Santa Cruz, CA -- how is biking around, into, out of?
Question for anyone who has biked into, out of, near, or around the Santa Cruz, CA area: How is it for touring style biking (w/ a light load)?
I'm contemplating a couple-day trip in the area that overnights in Santa Cruz one of the nights. I have a Pacific-coast touring book that suggests a couple of routes nearby... one is a loop north of Santa Cruz that passes through some beautiful redwood forests & state parks, and goes up Highway 1 for a short segment. Another route is a multi-day loop that starts south of Santa Cruz, and includes a stop in Pinnacles state park.
What I'm mainly interested in is how is it getting into/out of Santa Cruz?
Has anyone biked along Highway 9? (a highway that leads into/out of SC, to the north of the city.)
The northern loop route includes at least 10-15 miles on the 9... has anyone had good or bad experiences on it? How are the shoulders? Would you bike it in potentially rainy weather?
Any experiences biking into/out-of/nearby Santa Cruz would be greatly appreciated.
Route 1 north of SC is pretty good. There are some nice stretches out by Big Basin. There's basically nothing there until you hit the city line. I believe it's a little hairier going south, so you might want to take side roads in Aptos, Soquel etc.
I actually liked Soquel and Aptos more than SC proper. New Brighton is a great place to camp, the hiker/biker site is really nice, you can hear the water, and best of all it's close to the bathroom.
You can ride on 1 north of Santa Cruz, but not again until you get much further south (past Watsonville, I think). Highway 9 has less of a shoulder than that northern section of 1, and the drivers are worse, especially due to the turns.
I'd recommend coming down Highway 1 into the city (turns into Mission St. and it's not very bike friendly, so be defensive and assertive). West Cliff Drive is gorgeous, you have to ride it. To get south of Santa Cruz, I'd take Soquel all the way out the Freedom Blvd., and then Freedom through Watsonville.
Originally Posted by CardiacKid
I explained that he could never pay me enough cash for the amount of work I had put into that bike and the only way to compensate me for it was to ride the hell out of it.
This route has one unbelievably hard but exceptionally rewarding climb - Nacamiento Road. Be ready for many miles of steepness. The nearly-undeveloped camping just over the top is very nice. Bring a way to purify water, there is a stream but no tap water. If you do it in spring, be prepared for really beautiful wildflowers.
I imagine the northern route you are talking about includes Big Basin State Park. THis area is very nice, hilly forest. I think the southern route is more spectacular, but if you love big trees, hilly riding and little mountain roads in the forest, you'll like this route.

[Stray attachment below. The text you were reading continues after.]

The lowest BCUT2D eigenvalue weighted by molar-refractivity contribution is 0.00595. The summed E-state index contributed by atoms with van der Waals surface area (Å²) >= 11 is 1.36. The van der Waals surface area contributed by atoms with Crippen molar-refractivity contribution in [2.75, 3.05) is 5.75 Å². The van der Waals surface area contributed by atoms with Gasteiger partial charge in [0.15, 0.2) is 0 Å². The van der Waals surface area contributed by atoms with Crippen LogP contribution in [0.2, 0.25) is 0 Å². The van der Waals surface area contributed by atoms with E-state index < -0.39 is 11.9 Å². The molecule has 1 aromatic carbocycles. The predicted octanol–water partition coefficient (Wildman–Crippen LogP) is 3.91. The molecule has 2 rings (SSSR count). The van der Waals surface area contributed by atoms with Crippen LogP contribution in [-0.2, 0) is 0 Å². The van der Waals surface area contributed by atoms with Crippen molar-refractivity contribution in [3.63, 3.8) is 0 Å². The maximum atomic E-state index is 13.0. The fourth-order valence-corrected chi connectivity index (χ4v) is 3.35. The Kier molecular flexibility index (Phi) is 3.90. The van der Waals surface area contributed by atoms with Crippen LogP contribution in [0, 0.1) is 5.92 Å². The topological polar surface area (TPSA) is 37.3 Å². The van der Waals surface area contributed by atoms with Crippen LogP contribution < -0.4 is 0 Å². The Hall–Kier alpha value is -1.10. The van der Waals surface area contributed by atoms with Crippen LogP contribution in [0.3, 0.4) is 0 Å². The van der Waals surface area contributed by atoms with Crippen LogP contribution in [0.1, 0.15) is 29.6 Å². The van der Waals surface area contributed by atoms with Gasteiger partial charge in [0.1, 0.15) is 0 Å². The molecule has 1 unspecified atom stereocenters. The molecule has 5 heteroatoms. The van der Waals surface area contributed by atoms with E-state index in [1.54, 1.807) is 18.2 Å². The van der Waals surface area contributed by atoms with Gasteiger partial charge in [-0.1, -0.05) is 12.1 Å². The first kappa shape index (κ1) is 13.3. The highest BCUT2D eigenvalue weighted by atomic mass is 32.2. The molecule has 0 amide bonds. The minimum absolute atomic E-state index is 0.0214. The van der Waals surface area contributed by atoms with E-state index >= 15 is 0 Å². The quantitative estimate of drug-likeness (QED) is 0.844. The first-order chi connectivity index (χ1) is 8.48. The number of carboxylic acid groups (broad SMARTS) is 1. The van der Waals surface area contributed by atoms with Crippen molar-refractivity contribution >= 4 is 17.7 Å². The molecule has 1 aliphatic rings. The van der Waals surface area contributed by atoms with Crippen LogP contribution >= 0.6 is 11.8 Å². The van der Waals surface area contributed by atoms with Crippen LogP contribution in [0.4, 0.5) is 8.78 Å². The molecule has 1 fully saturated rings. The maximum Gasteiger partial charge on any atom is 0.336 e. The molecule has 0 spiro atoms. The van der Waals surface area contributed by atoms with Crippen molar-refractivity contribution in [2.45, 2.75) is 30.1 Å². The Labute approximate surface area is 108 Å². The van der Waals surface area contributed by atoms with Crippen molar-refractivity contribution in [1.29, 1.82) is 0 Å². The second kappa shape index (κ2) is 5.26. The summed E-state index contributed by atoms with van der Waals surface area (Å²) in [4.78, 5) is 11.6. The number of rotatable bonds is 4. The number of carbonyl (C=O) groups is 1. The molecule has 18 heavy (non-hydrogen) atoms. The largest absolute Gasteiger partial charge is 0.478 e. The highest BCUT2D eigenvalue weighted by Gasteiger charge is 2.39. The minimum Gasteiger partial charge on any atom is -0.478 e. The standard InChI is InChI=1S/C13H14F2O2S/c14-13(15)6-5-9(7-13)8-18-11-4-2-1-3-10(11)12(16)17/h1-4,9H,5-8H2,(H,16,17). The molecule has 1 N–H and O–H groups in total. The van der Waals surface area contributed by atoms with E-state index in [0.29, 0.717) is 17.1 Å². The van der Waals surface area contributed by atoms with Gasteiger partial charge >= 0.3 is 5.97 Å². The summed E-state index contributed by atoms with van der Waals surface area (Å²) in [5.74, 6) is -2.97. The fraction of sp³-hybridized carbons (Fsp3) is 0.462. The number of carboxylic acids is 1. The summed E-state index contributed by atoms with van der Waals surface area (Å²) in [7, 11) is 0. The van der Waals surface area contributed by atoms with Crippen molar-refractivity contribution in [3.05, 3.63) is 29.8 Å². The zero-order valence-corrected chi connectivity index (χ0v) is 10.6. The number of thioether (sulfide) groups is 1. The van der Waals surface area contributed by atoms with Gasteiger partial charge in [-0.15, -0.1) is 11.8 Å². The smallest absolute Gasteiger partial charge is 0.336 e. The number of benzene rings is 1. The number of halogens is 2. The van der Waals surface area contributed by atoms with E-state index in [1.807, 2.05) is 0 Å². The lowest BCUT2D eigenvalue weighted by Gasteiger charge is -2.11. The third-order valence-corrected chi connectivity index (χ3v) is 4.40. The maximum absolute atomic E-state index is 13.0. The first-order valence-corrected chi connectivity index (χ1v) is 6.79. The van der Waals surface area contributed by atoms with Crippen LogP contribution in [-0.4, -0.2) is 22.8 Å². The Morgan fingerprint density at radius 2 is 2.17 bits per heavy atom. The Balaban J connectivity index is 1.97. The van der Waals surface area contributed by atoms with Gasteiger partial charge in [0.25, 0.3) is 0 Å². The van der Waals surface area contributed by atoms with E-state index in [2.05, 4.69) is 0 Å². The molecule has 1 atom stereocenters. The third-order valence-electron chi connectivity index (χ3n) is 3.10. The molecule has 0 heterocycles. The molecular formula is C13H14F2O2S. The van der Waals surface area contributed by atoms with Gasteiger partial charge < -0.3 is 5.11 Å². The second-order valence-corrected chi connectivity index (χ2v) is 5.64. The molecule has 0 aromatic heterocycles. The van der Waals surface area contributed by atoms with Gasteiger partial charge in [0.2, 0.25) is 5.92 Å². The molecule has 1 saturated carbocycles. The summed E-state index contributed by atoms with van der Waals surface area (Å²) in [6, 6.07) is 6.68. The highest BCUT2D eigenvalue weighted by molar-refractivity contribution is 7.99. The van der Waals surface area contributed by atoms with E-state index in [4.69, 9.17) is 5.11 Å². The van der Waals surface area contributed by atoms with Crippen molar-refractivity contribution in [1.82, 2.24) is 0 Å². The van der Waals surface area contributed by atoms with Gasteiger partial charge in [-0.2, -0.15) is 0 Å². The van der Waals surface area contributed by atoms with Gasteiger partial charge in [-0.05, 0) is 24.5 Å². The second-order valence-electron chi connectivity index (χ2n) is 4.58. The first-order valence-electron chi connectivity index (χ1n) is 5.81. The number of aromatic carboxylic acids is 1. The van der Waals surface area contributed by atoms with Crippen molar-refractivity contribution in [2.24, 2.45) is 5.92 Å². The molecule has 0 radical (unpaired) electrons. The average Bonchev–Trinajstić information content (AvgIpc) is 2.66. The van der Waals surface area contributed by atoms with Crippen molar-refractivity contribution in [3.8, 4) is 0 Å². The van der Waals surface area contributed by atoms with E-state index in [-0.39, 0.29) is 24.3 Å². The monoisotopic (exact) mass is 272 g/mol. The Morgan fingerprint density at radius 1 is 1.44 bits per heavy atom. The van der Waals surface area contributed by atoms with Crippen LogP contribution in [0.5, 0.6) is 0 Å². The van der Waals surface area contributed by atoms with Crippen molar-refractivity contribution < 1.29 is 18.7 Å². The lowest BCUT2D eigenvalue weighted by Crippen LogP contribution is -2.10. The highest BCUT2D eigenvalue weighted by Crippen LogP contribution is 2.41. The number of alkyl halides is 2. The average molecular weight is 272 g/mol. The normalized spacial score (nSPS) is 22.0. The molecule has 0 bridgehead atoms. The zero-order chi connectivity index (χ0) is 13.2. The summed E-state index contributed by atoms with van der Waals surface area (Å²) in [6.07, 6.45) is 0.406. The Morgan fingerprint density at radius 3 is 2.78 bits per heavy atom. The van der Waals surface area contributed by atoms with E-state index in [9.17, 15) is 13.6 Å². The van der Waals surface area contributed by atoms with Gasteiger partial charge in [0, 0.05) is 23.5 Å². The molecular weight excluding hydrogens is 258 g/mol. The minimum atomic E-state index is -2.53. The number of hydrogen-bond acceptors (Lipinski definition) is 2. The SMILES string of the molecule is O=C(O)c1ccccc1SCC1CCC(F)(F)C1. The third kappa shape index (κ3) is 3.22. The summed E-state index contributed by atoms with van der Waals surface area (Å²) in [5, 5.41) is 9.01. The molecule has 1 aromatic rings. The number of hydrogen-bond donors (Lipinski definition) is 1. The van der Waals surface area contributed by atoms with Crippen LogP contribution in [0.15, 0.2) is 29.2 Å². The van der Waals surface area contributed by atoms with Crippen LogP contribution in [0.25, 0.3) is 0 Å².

I don't love Highway 9, it does carry a good amount of traffic and the shoulders are not very big. Ther ei s some commute traffic in both directions, from the little mountain towns to SC and San Jose.
People do ride it, but it is a little nervy. There is an excellent back-way from Santa Cruz to Felton via Scotts Valley - from Soquel Dr. in Santa Cruz, head up Branciforte, and then turn left after the park at Glen Canyon. Turn left (still on Glen Canyon) at the stop sign in about 6-8 miles. This takes you up to Scotts Valley. Make your way to turn right on Mt. Herrmann ROad, take that Felton. Then you encounter Hwy 9 above the Santa Cruz - Felton commute corridor, and there is a bit less traffic. This route adds some milage (maybe 5-10 extra) and a small amount of climbing vs. just starting up Hwy 9 at the intersection with Hwy 1, but if you have time, it is a very pleasant way to get up there. Alternatively, there is a frontage road along the north side of Hwy 17, which works just fine and is safe, but just isn't as nice.
If your goal is Big Basin, you do have to ride on 9. The other thing you could do is approach from above, and descend 9, which will put you on it for less time. That whole little loop road (236?) that goes to Big Basin is great, both above and below the park. There is a store in the park.
If you want to descend 9, there is an absolutely awesome road that leaves Scotts Valley at the north end of town, off Granite Creek, called Mountain Charlie, which takes you up to summit road. It has 3 evilly steep sections, but they are short. You will want either a very light load or low gears.
Coming into SC from the north on Hwy 1 is just fine, lots of shoulder, no issues.
Felton Empire is good.
Empire Grade is good.
Smith Grade and Ice cream grade are good.
Note the use of the word "grade".
You do NOT want to ride Jamison or Alba with a touring load, unless you like multiple miles of 18% grade. Zayante is also really steep.
Leaving SC to the south, the Kirkendall & Spring description is fine, there is some not-that-inspiring riding, and there are some nice detours available, but they are a little complicated to explain.
I second the specific recommendations for Hwy 1 north of Santa Cruz. Coming into town, turn right on Delaware and go a few blocks to the coast, then follow West Cliff Drive downtown to dramatically increase the beauty index and to get off Mission. South of town, everybody's going to want you to go Soquel/Freedom. It's OK, but a Krebs map will show you how to spend a limited amount of time on Soquel before veering back toward the coast on quieter, better looking roads. I live near Pinnacles, and I've ridden all these routes. The loop through Big Sur to Nacimiento and over through Pinnacles is, in my biased estimation, one of the best in the world. Monday night we encountered a coyote, a wild pig and a barn owl along Highway 25 in short order. Good camping at Pinnacles, along Nacimiento and in Big Sur. The park in Monterey that permits camping is at the top of an aggravating hill.